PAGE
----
As online social networks (OSN) attempt to mimic real life social networks, we have made progress towards using OSNs to provide us with data to allow for richer and more robust online communications. In this paper, we present a novel approach towards socially-aware email. Currently, email provides too little control to the recipient. Our approach, dubbed SoEmail, provides social context to messages using an OSN's underlying social graph. This not only gives the recipient control over who can message her, but it also provides her with an understanding of where the message originated from, socially. Furthermore, users who do not wish to use the built-in social aspect of SoEmail, can send and receive emails without any changes to their behavior. The modifications we made to the email application to provide this social context are not invasive and can be easily ignored by any existing email client. We built SoEmail on top of an existing framework, known as Davis Social Links, which allows SoEmail to be completely agnostic about the underlying OSN. We created a web-based, standards-based web client for SoEmail using Facebook and Gmail as the underlying systems which has been released for public use and has had a good adoption rate.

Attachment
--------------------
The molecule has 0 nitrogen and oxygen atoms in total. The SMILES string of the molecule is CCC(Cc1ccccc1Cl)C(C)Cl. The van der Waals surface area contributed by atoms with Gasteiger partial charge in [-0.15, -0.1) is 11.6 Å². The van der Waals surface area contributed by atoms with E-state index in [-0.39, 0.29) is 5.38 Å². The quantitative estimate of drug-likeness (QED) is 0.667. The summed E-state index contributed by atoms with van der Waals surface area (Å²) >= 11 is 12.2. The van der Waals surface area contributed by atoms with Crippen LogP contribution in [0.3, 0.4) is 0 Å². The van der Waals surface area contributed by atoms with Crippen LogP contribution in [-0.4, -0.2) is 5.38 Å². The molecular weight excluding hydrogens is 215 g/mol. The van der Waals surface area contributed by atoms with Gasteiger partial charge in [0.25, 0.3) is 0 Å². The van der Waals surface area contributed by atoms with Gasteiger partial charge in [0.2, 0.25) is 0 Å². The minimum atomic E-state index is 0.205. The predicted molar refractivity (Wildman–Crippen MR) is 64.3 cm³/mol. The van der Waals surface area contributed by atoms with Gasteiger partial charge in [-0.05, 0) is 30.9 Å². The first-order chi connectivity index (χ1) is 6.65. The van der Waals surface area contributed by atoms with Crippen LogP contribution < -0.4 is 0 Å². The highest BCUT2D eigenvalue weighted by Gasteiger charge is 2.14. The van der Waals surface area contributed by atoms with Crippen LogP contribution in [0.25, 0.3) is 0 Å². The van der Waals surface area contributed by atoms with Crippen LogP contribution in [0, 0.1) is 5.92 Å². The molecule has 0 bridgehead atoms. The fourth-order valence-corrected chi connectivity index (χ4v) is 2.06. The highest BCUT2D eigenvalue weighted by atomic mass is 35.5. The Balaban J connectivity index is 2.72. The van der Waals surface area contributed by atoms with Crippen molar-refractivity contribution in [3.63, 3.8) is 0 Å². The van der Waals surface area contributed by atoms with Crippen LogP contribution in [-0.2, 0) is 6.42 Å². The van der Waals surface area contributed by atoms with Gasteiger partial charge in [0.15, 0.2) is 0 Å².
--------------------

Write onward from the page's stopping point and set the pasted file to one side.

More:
Measuring Message Propagation and Social Influence on Twitter.com BIBAFull-Text 216-231
  Shaozhi Ye; S. Felix Wu
Although extensive studies have been conducted on online social networks (OSNs), it is not clear how to characterize information propagation and social influence, two types of important but not well defined social behavior. This paper presents a measurement study of 58M messages collected from 700K users on Twitter.com, a popular social medium. We analyze the propagation patterns of general messages and show how breaking news (Michael Jackson's death) spread through Twitter. Furthermore, we evaluate different social influences by examining their stabilities, assessments, and correlations. This paper addresses the complications as well as challenges we encounter when measuring message propagation and social influence on OSNs. We believe that our results here provide valuable insights for future OSN research.
SocialWiki: Bring Order to Wiki Systems with Social Context BIBAKFull-Text 232-247